Purpose: To explore intellectual capital (IC) in the business ecosystem perspective, the chapter examines its connection with several “enabling” factors that influence the…
Purpose: To explore intellectual capital (IC) in the business ecosystem perspective, the chapter examines its connection with several “enabling” factors that influence the creation and development of innovative startups. The most significant of them are: institutions and organizations able to sharpen new entrepreneurship skills; the simplification of rules and granting of incentives; and the enhancement of entrepreneurship IC and accessible financing methods.
Design/methodology/approach: Based on a conceptual model, some testable research propositions are proposed, followed by a discussion on the direction of future research.
Findings: The propositions suggest that several enabling factors and their interactions are explanatory variables of if and how the business ecosystem works.
Research limitations/implications: The limitation of the chapter is its theoretical approach, requiring empirical validation of these enabling factors in connection with IC. Theoretical implications are related to the operating synergies of the four enabling factors also in connection with profitable use of IC resources.
Practical implications: Practical implications are related to managerial and political issues. Managers and policy-makers must consider and monitor the business ecosystems and the dynamics of these factors in order to define and implement efficacious strategies and provide new incentive to stimulate and support the creation of new companies and the value of IC.
Originality/value: The chapter contributes to theoretical literature thanks to its propositions: enforcing the four most important key factors while encouraging profitable use of IC resource policy-makers and new entrepreneurs who can assist in the growth and expansion of innovative startups.
To innovatively address challenges faced by corporate entrepreneurship (CE) in this modern age of globalization and digitalization, this chapter takes a fresh look at…
To innovatively address challenges faced by corporate entrepreneurship (CE) in this modern age of globalization and digitalization, this chapter takes a fresh look at questions of learning and leadership from the perspective of organization development (OD), a field that has long studied questions of planned and emergent change. This alternate perspective adds to our knowledge and understanding of the role of individuals and teams in CE and presents opportunities to integrate learning and leadership. In particular, the OD literature provides us with multilevel measurement methods and tools to better analyze the employee and team level-of-analysis. As a result, these insights should enable us to better explain the interaction between CE strategic orientation and the performance of corporate venturing employees and teams, as well as the progress of organizational strategic renewal and market (re)creation efforts.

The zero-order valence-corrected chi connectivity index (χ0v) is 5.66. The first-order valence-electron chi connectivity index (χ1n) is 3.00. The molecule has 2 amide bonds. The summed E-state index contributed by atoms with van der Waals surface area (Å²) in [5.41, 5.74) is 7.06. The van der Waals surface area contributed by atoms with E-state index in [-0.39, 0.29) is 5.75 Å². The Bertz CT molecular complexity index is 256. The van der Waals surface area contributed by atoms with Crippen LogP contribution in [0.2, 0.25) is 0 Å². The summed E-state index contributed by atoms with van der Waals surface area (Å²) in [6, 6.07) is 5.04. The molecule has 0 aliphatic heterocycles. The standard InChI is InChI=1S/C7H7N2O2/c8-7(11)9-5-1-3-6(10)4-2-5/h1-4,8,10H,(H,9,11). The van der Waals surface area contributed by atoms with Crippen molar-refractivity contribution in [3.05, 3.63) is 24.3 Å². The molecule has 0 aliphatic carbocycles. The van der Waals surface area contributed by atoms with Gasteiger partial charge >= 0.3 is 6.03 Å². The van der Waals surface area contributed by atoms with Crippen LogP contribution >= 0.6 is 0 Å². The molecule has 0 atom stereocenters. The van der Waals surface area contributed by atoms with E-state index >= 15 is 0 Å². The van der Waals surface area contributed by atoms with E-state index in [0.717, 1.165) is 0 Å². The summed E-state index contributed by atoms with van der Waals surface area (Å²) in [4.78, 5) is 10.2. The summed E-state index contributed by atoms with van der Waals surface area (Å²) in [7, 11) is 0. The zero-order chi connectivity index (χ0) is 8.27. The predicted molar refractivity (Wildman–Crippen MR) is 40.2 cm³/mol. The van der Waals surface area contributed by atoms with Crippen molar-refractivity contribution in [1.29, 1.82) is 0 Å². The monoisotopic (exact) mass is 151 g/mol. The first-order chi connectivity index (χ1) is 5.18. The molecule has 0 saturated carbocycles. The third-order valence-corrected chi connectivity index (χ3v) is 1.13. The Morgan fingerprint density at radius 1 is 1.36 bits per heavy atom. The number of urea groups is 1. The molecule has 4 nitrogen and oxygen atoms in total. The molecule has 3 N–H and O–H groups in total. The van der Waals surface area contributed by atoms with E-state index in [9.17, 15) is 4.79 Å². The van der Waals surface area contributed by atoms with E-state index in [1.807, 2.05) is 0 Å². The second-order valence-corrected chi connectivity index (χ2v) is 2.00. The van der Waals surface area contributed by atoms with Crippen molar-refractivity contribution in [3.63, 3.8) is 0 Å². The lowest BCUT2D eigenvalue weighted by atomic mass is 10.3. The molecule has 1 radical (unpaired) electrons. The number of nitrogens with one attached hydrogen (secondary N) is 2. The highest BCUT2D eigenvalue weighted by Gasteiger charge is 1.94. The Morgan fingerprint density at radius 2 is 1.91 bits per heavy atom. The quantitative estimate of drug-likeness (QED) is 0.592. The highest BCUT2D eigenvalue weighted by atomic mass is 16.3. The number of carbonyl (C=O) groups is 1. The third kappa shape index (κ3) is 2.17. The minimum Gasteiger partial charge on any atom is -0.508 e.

Entrepreneurship has been widely recognized as having greatly influenced the United States. Its influence has especially been documented over the past 20 years…
Entrepreneurship has been widely recognized as having greatly influenced the United States. Its influence has especially been documented over the past 20 years. Paralleling our societal interest in entrepreneurship has been increasing interest in entrepreneurship education. While our interest in entrepreneurship education has grown considerably over the past two decades, this field of study continues to have critics both within and outside of schools and colleges of business (Kuratko 2004). In spite of these criticisms, some researchers suggest that the United States is still far ahead of other regions of the world in terms of entrepreneurial education (Solomon et al. 1998).
Using entrepreneurship education in the United States as a point of departure, this article uses a case study to analyze the efforts of a private university in Bogota, Colombia, to create a new program in entrepreneurship. The Colombian Legislature passed Law 590 in July 2000 as a means to promote and develop entrepreneurship in the nation. Shortly thereafter a private university in Bogota started a new program in entrepreneurship. At the university's invitation, a small number of faculty from U.S. universities participated in the school's “kick-off” efforts. The paper offers analysis and recommendations based on five criteria: 1) What is taught, 2) Why it is taught, 3) How it is taught, 4) How well it works, and 5) Leadership support. In addition, rather than simply adopting a U.S. or European model of entrepreneurship education, the authors propose that they should develop a center that integrates lessons from other models with elements that are relevant to the local situation.
The growth of firms is fundamentally based on selfreinforcing feedback loops, one of the most important of which involves cash flow.When profit margin is positive, sales…
The growth of firms is fundamentally based on selfreinforcing feedback loops, one of the most important of which involves cash flow.When profit margin is positive, sales generate cash, which may then be reinvested to finance the operating cash cycle.We analyze simulations of a sustainable growth model of a generic new venture to assess the importance of taxes, and regulatory costs in determining growth.The results suggest that new ventures are particularly vulnerable to public policy effects, since their working capital resource levels are minimal, and they have few options to raise external funds necessary to fuel their initial operating cash cycles.Clearly, this has potential consequences in terms of gaining competitive advantage from experience effects, word of mouth, scale economies, etc. The results of this work suggest that system dynamics models may provide public policy-makers a cost-effective means to meet the spirit of the U.S. Regulatory Flexibility Act